Pitch Perfect star Rebel Wilson, 37, has won a payout of A$4.56m (£2.76m) in her libel case against Bauder Media for repeated claims that the actor was a liar. It is the largest payment for a defamation case in Australian legal history.
A six-person jury ruled in favour of Wilson back in June after being asked to consider 40 questions and eight claims of defamation relating to multiple claims that the Bridesmaids actor had lied about her age and real name.
At Australia's supreme court in Melbourne on Wednesday (13 September) Justice John Dixon said a "substantial" payout was warranted, before awarding her A$4,567,472.
It consists of A$650,000 in general damages and A$3,917,472 in special damages for career opportunities Wilson may have missed out on because of the claims. Interest and legal costs will be added to the payout.
Wilson had been seeking a payout of A$7m, including nearly A$6 million for the loss of a specific film role.
"The extent of the publication of the defamatory imputations was unprecedented in defamation litigation in this country", said Dixon, referring to the libelous claims being published online, for anyone to instantly see.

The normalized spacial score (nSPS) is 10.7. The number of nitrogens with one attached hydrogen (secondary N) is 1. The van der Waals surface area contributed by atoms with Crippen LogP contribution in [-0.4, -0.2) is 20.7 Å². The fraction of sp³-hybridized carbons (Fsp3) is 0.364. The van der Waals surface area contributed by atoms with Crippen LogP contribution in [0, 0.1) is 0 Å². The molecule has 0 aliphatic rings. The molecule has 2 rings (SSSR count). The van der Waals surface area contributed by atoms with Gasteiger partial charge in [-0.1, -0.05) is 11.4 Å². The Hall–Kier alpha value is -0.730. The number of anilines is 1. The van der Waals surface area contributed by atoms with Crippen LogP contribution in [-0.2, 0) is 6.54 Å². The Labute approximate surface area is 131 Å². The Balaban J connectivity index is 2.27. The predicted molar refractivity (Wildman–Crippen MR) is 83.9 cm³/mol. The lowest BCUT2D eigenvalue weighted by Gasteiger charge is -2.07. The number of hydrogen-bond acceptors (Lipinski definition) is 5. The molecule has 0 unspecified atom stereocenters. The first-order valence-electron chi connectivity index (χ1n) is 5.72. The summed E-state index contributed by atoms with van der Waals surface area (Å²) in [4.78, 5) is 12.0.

"At trial and in the full media glare Bauer Media attempted to characterise its articles as true, trivial, or not likely to be taken seriously. The jury's verdict established Bauer Media's publications had branded Ms Wilson a serial liar who had fabricated almost every aspect of her life. The jury rejected the defences of substantive truth, triviality and statutory qualified privilege."
Referencing a specific article written by Caroline Overington, for Bauer's Woman's Day, Dixon said it "conveyed that Ms Wilson is so untrustworthy that nothing she says about herself can be taken to be true unless it has been independently corroborated. Such a meaning is, self-evidently, very serious."
A local cap on general defamation cases of A$389,500 was overridden by Dixon because he believed the damages to be aggravated.